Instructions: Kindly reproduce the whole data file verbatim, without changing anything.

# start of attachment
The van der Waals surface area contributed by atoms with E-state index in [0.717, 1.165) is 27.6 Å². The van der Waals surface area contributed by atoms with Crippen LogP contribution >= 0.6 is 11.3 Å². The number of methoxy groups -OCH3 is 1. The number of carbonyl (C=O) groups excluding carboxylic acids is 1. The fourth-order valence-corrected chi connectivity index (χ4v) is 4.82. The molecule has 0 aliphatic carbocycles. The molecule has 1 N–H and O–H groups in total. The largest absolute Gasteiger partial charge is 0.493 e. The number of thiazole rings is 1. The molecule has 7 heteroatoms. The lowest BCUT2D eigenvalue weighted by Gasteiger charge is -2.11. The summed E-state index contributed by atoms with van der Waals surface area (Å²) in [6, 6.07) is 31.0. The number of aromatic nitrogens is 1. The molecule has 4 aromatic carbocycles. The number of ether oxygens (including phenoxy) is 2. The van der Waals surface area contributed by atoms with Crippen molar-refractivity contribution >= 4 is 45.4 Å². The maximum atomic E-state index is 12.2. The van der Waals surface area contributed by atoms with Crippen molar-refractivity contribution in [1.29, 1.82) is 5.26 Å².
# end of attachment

The van der Waals surface area contributed by atoms with E-state index in [0.717, 1.165) is 27.6 Å². The van der Waals surface area contributed by atoms with Crippen LogP contribution >= 0.6 is 11.3 Å². The number of methoxy groups -OCH3 is 1. The number of carbonyl (C=O) groups excluding carboxylic acids is 1. The fourth-order valence-corrected chi connectivity index (χ4v) is 4.82. The molecule has 0 aliphatic carbocycles. The molecule has 1 N–H and O–H groups in total. The largest absolute Gasteiger partial charge is 0.493 e. The number of thiazole rings is 1. The molecule has 7 heteroatoms. The lowest BCUT2D eigenvalue weighted by Gasteiger charge is -2.11. The summed E-state index contributed by atoms with van der Waals surface area (Å²) in [6, 6.07) is 31.0. The number of aromatic nitrogens is 1. The molecule has 4 aromatic carbocycles. The number of ether oxygens (including phenoxy) is 2. The van der Waals surface area contributed by atoms with Crippen molar-refractivity contribution >= 4 is 45.4 Å². The maximum atomic E-state index is 12.2. The van der Waals surface area contributed by atoms with Crippen molar-refractivity contribution in [1.29, 1.82) is 5.26 Å².